Scientists and politicians – the same but different?

The approaches may differ, but the end goal has much in common. Collierwilson

THE STATE OF SCIENCE: Why do politicians and scientists disagree on so many issues? Are they really as different as we might think? Will J Grant and Rod Lamberts weigh up the evidence.

Opinion pieces these days seem rife with lamentations about the divide between our scientists and politicians.

We hear, in various forms, how scientists don’t work in the real world, how politicians care for naught but votes and money. We hear how neither properly understands the other; and how there’s a lack of respect across the divide.

But, as Peter Shergold recently noted on The Conversation, complaints without solutions aren’t particularly useful.

Focusing solely on what divides our scientists and politicians does little to rectify the difficulties these divides appear to create, and does little to tell us what their roles and relationship ought to be.

It’s important we have both scientists and politicians equipped to do their jobs, particularly when issues of public health, safety and indeed our long term survival are at stake.

So we’d like to contribute to this discussion in a different way. We’d like to spend a bit of time focusing on what’s right – as well as what can be improved – about the relationship between our scientists and our politicians.

Peas in a pod?

A few years ago, a well-established politician – who shall remain nameless, because the name doesn’t matter – made a bold assertion to a room full of scientists. This politician asserted that, like scientists, politicians require specific skills, experience and expertise to do their job well, and that these things are not necessarily shared by non-politicians.

As with scientists, some will be more skilled, or naturally gifted, than others. Also like scientists, some will use these skills and gifts for public good, and others, less so …

So, if we can lay our cynicism aside for just a few minutes, it’s possible to argue that scientists and politicians both possess expertise lay people do not – expertise that’s essential to the functioning of our society.

The basis and form of that expertise, naturally, differs.

If we look at scientists and politicians on a continuum, it becomes a little easier to consider the similarities and differences between these experts.

Context: lots and little

Scientists aim, in essence, to remove context from their work. Their results should be as independent of social nuance, and as broadly generalisable, as possible.

Politicians, by contrast, must treat context as king: without context, policy-making doesn’t actually make much sense. Politicians must be responsive to the world around them. The creation of policy is by definition a response to a problem or issue in the world as it is.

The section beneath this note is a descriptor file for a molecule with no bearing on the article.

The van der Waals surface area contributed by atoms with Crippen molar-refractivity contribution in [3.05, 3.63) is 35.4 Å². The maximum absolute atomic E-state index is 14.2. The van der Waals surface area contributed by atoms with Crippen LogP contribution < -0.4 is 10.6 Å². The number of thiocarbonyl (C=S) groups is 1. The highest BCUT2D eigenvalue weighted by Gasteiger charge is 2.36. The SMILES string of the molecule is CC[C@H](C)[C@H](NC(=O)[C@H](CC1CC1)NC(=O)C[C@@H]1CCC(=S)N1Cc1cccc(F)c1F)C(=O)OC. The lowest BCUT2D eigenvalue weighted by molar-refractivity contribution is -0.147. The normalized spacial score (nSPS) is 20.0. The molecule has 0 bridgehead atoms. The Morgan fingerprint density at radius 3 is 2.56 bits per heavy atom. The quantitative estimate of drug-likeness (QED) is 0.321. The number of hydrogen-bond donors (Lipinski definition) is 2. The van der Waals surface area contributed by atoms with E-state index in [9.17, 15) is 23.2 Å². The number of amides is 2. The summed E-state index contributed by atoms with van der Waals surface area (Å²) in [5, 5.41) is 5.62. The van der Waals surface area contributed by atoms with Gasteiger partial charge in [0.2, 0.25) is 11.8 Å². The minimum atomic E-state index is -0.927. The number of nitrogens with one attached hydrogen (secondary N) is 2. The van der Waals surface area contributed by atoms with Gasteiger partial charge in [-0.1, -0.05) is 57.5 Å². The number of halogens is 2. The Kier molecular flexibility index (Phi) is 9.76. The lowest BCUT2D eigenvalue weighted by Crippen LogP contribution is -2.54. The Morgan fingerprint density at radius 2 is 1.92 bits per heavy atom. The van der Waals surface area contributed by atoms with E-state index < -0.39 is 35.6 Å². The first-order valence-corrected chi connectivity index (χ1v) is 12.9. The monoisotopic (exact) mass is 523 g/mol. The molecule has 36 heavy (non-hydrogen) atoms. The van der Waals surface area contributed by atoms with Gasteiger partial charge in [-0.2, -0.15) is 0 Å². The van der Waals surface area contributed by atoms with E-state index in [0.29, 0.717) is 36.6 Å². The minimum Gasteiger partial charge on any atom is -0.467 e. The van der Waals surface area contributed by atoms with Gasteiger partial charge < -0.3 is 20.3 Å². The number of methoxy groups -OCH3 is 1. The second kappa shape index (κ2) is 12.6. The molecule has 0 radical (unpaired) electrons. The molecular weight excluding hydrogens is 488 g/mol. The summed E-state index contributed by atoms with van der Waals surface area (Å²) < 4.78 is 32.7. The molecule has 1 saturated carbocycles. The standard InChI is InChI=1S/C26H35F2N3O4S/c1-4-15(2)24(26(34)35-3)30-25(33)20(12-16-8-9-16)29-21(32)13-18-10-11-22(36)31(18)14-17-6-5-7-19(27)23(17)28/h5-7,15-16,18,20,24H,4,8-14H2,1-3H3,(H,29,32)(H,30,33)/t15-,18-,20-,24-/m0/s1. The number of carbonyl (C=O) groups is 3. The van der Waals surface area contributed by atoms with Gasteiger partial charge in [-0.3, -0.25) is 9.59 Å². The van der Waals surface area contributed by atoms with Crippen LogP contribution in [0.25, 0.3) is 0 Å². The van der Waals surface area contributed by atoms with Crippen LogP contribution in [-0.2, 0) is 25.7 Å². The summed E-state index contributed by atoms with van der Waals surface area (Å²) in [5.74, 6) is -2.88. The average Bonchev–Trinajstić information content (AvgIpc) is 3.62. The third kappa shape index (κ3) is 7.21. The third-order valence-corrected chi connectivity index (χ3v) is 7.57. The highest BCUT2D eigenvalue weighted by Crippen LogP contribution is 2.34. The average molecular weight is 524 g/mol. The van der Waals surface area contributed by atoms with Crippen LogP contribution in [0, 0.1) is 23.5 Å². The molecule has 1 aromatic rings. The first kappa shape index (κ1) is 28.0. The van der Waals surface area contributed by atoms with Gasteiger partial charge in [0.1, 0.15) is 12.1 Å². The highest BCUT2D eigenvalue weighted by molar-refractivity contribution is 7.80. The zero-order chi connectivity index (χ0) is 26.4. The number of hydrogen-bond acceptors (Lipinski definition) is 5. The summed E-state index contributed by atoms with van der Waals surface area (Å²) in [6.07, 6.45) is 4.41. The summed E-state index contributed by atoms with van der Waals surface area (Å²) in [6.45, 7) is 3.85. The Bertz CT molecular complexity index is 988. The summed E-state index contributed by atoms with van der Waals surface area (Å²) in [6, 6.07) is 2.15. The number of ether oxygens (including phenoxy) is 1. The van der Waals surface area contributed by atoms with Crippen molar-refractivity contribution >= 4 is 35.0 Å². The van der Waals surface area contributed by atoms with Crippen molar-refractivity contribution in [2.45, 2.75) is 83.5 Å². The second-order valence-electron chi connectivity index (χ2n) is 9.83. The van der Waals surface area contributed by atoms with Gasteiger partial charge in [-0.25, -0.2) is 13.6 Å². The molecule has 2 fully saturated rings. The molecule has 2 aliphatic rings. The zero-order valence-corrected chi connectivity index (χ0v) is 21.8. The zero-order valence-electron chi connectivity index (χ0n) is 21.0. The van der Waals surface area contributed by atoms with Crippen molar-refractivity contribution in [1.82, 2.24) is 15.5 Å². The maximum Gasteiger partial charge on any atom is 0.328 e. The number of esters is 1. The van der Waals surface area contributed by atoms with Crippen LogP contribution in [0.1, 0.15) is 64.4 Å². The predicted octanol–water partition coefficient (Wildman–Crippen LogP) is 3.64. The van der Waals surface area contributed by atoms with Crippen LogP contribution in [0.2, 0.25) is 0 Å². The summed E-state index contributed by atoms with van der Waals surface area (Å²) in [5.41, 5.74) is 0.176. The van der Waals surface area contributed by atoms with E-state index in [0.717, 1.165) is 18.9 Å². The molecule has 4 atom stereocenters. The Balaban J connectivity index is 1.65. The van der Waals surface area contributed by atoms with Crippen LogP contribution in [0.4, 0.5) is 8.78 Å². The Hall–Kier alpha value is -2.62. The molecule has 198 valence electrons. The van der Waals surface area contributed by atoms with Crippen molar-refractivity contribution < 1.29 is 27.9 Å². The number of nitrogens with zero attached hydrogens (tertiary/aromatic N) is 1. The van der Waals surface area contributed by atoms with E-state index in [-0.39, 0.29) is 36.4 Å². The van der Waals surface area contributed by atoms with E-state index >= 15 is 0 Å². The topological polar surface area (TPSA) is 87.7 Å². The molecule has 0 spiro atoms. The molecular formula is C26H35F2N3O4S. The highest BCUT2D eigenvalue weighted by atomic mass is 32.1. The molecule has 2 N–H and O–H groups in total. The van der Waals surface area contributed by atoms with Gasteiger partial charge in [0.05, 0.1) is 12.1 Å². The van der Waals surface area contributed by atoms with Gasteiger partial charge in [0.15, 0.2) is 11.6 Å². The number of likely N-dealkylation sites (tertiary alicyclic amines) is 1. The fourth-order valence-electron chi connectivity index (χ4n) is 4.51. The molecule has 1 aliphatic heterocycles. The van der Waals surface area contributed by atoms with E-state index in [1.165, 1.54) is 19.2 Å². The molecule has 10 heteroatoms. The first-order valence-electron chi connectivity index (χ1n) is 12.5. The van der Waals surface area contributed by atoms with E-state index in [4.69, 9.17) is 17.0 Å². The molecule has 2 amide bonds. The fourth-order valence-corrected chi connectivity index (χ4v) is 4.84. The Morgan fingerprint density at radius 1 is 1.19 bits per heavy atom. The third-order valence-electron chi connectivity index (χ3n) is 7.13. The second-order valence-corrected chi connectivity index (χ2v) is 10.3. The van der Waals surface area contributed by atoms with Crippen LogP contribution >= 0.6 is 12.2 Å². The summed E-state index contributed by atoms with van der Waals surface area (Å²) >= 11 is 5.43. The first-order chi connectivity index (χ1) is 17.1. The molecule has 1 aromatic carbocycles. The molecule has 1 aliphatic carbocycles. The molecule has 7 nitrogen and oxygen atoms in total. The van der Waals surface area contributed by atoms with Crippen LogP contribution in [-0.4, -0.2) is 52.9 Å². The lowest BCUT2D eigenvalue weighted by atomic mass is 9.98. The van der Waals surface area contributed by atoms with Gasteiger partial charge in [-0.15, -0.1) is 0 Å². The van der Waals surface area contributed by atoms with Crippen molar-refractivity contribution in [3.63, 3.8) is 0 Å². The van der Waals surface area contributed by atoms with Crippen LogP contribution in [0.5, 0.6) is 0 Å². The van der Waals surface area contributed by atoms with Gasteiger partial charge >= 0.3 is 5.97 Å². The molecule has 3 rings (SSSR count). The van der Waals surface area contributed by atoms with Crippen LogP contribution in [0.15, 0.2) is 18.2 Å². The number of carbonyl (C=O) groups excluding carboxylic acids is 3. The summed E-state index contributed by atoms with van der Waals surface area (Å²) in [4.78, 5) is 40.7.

This separation between scientists and politicians is right and sensible.

If all scientists sought to be as responsive as politicians, we would likely have little more than a string of short-term research endeavours unlikely to address any of the universe’s big questions. If our politicians sought policy solutions devoid of contextual mooring or too generalisable across all situations, we would likely see foolish remakings of the world to fit ideological lenses.

But critically, this doesn’t mean policy-makers should reject long-term thinking, or that scientists should ignore the context or problems of today.

What we are seeking to do here is show that these two radically different yet inextricably linked realms of human endeavour lurk at opposing ends of this continuum. Opposing ends, but still part of the same continuum.

Best of both worlds

So, what do we want our politicians and scientists to be? What would an ideal world look like?

It’s clear that, in an ideal world, we would not have our scientists and politicians utterly divorced from each other, working to address only the grand questions of the universe or the minutia of the moment. To do their jobs well, scientists and politicians must operate in very different settings, but it is also important they act together to understand, manage and improve our lives.

And there’s the rub. We need them to work together, but the myriad differences in worldview between these two critical social actors mean that not only do they not always get their communication right, they sometimes act against each other.

This isn’t always a problem. Tensions generate energy and ideas. Disagreements are not always destructive.

Yet if we do not trust those on the other side – if we see this tension as failure alone – then we have an entirely different kind of problem.

Most of us are neither scientist nor politician. Even if we were, we would necessarily specialise in sub-areas of one or the other. This means we’d have to trust others to do the rest of the work.

Trust between scientists and politicians should not be freely given; it is critical that we all scrutinise legitimately and constantly. But if trust is never given, then where are we left?

When politicians or scientists wield their skills, experience and power well, and in ways that align with our values, they should earn our trust. Once they have done so, perhaps we should cut them a little slack. Give them some leeway to act in our interests. And also give them suitable reward.

If they abuse that trust, that trust should be withdrawn.

And throughout this, we must not confuse legitimate scepticism with destructive cynicism.

Cynicism rarely does more than point out what’s wrong. And there it stops.

Scepticism however is healthy. It not only points out problems, it actively enhances the creation of solutions, be they political or scientific – or both.

This is the eleventh part of The State of Science. To read the other instalments, follow the links below.

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